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About a decade ago, I knew I'd seen the future when I visited Vancouver BC and in the middle of downtown, I saw older (50s, 60s) strolling hand in hand, shopping -- at 11 pm. Many stores, restaurants and cafes were still open, and even senior citizens weren't afraid to use them. The condo boom had really ignited there by then, the city was refurbing formerly desolate areas like Gastown, and downtown at night was bustling.

It's starting to happen with Portland, too: The more people shopping and strolling downtown at night, the safer the area feels even for the timid.

And I think the situation will only improve as critical densities of downtowners arrive, which will encourage further retail development, which in turn (combined with high gas prices) will spark higher demand for close-in residences. It's a virtuous cycle.

Streetcar access is also going to have a major impact on encouraging seniors to live downtown; they can get around to interesting and useful places without driving, and the streetcar probably lacks some of the (largely unjustified) stigma buses had for many in that generation. Heck, with the tram they can even easily get up the hill for their medical appointments. And how much better for our elders, and our economy, to not be isolated in sprawlburbs but instead to be participating in and contributing to urban living.

Of course we need to keep pressing for affordable housing, but I love seeing vitality return to the urban core, where it used to be for centuries, before the freeways and gated communities began to drain the life from downtown.


Let's remember that these are the richest of the elderly people. I mean, this new development in the SoWaterfront isn't gonna be cheap.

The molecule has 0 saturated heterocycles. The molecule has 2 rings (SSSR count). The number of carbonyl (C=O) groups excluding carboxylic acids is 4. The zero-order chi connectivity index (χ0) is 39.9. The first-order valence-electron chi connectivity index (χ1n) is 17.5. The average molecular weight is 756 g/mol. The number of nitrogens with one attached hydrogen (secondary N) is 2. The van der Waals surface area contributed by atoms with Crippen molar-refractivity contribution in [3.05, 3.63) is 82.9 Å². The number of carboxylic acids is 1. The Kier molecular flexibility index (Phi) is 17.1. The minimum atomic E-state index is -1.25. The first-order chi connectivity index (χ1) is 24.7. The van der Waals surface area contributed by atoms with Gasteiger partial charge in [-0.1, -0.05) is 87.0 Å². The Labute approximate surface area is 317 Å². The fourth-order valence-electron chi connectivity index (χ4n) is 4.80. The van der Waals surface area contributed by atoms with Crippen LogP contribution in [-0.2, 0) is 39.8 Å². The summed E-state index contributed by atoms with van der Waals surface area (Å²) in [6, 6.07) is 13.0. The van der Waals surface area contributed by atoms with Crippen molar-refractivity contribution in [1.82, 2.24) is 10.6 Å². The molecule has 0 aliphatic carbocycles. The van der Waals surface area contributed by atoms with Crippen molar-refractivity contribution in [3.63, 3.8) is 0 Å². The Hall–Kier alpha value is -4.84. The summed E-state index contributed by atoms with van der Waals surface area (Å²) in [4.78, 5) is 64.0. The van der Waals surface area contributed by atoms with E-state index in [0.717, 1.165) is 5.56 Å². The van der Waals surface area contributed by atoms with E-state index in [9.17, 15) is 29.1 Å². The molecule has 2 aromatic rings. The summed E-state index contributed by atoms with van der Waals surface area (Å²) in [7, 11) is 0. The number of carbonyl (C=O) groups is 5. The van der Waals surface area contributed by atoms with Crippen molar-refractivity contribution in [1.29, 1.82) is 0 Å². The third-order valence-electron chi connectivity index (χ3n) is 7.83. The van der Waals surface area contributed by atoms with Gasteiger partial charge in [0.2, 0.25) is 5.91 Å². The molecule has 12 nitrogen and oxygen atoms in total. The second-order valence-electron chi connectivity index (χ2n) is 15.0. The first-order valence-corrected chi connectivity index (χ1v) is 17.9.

Most of the elderly people will still be stuck out in sprawlsville.

But, OTOH, I thinks its really encouraging to see older people participate in urbanity.


The initial cluster of buildings is interesting.

It is also interesting to see how they are being marketed as 'contextless,' individual, objects of desire.

The reality is that all of the towers exist in space and in spite of all efforts to minimize floor plates and massing we see the beginings of what looks like a 'mega structure' as one appoaches traveling north on I5.

I think the architects of future elements there need to consider not only the Victorian neighborhood directly west but also to the north and southwest when it comes to the massing and site lines.

One can really feel a change happening in Portland in terms of how it feels. That open to the sky feeling that distinguished us is quickly disappearing.


i spent some time over by the towers, mainly hanging out right by the river.

you look out at the very tip of ross island, and everything is very peaceful and rural looking. then you spin around and the towers loom over you impressively.

all in all, i think its a pretty great spot for that kind of development.

i think the biggest stumbling block is that it connects to the rest of the city oddly right now. its sort of an urban dead end, with a tram that leads to another urban dead end.

Brian Libby

Related to George's point, I think the big elephant in the room with South Waterfront in terms of its connection/relation to downtown is the undeveloped land between the Ross Island and Markum bridges. Regardless of whether and when condos go there, I'd like to see a more seamless pedestrian connection and greenway going all the way.

John Sykes

As a single building I like the proposed tower, for the same reason I like the John Ross. The curves seem to reflect the riverside setting better than square angles.

However, I do feel like the collection thus far is getting a bit matchy-matchy. I wonder how dynamic the scene will appear in 20 years if all the buildings rely on the same design palette.

Frank Dufay

Not one mention so far --so I'll mention it-- about bio-tech and the thousands of jobs the South Waterfront development would bring. Not just condos.

I have to say, too, that 244 parking spaces for a Senior Center seems a bit high, especially when the "goal" is a dense, urban community not dependent on the automobile.

Seamless pedestrian access? You still can't walk to OHSU and the tram from downtown without walking in the street where the sidewalk's broken, or missing altogether.

It's interesting, too, that when you walk down to the greenway trail, such as it is behind the finished condos, there's a sign asserting that this walk along the river is on "private property."